Only a short drive of 11Kms from Wynyard down a steep winding road we came to the gorgeous little seaside village of Boat Harbour. Here we were rewarded with a spectacular turquoise bay with crystal clean shallows, pristine sand and rockpools.
We stopped for a coffee at the Surf Club and took in the beauty and tranquility of this little village, whilst the local knitters club were clacking away with their knitting needles at their weekly meeting!
A little further along the coastline we detoured off the main road into Sisters Beach, another quiet little seaside village that is a popular holiday spot perfect for boating, fishing, snorkelling or doing nothing at all. Nearby is the Rocky Cape National Park that is popular for hiking for spectacular coastal vistas and some unique flora and fauna.
Our drive along the North West Coast revealed some of Tasmania’s prettiest cities and towns sitting right on the water’s edge of this scenic region. There were seemingly breathtaking views at every turn or rise of verdant green pastures and rolling hills and then glimpses of rugged coastline, capes and beautiful little beaches in between.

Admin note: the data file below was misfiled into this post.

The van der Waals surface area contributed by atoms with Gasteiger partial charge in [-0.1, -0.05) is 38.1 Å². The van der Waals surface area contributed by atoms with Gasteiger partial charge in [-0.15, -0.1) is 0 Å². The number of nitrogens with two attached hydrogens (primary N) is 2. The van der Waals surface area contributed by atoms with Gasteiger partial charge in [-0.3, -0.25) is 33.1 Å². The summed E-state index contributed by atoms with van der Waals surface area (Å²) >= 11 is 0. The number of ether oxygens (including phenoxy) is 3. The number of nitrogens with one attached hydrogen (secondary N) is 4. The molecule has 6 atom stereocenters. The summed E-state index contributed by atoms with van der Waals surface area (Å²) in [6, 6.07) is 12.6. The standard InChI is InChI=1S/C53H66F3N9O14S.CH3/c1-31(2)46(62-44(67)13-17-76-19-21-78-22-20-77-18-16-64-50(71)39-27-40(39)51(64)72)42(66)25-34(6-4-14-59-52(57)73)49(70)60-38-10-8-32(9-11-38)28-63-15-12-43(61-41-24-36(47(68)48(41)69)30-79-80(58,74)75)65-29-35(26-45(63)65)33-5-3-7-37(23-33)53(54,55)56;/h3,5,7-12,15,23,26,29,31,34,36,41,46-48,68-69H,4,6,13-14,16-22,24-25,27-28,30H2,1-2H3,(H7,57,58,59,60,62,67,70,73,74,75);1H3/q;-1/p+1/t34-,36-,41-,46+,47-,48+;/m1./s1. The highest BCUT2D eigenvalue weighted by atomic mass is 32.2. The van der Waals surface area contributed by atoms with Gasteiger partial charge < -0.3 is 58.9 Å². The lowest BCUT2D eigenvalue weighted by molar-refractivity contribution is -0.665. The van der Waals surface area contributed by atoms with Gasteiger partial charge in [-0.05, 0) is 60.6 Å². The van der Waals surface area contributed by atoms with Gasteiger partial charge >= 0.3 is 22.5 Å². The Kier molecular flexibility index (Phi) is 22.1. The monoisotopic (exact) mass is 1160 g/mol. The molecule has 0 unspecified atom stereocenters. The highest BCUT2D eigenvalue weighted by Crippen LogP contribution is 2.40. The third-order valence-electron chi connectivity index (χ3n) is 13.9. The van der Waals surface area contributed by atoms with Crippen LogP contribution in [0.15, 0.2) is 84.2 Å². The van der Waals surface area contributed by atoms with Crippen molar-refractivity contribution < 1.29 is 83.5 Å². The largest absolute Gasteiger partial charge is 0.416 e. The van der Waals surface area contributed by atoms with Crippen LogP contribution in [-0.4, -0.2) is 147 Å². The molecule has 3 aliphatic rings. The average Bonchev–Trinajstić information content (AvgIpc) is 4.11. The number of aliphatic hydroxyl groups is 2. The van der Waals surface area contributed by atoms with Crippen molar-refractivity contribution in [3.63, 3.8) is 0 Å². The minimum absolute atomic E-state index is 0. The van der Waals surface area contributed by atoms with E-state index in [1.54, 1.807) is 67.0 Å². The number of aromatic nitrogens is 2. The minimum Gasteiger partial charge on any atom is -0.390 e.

We did continue as far as Stanley on this stretch of coastline, and I will have to forewarn you that this town was even more picturesque and absolutely steeped in history. But this my friends will have to wait for my next instalment of my Tassie series.
Kathy was a 50 something year old when she started up this blog 6 years ago, but has since turned over another decade and is now in her early 60s. She is married with two adult children and lives on the Tweed Coast of New South Wales, Australia. Kathy enjoys living life to the fullest and loves to keep fit and active by maintaining a healthy diet and exercising regularly. Some of her interests include reading, photography, travelling, cooking and blogging! Kathy works part-time as a freelance writer but her real passion is travelling and photographing brilliant destinations both within Australia and overseas and writing about it.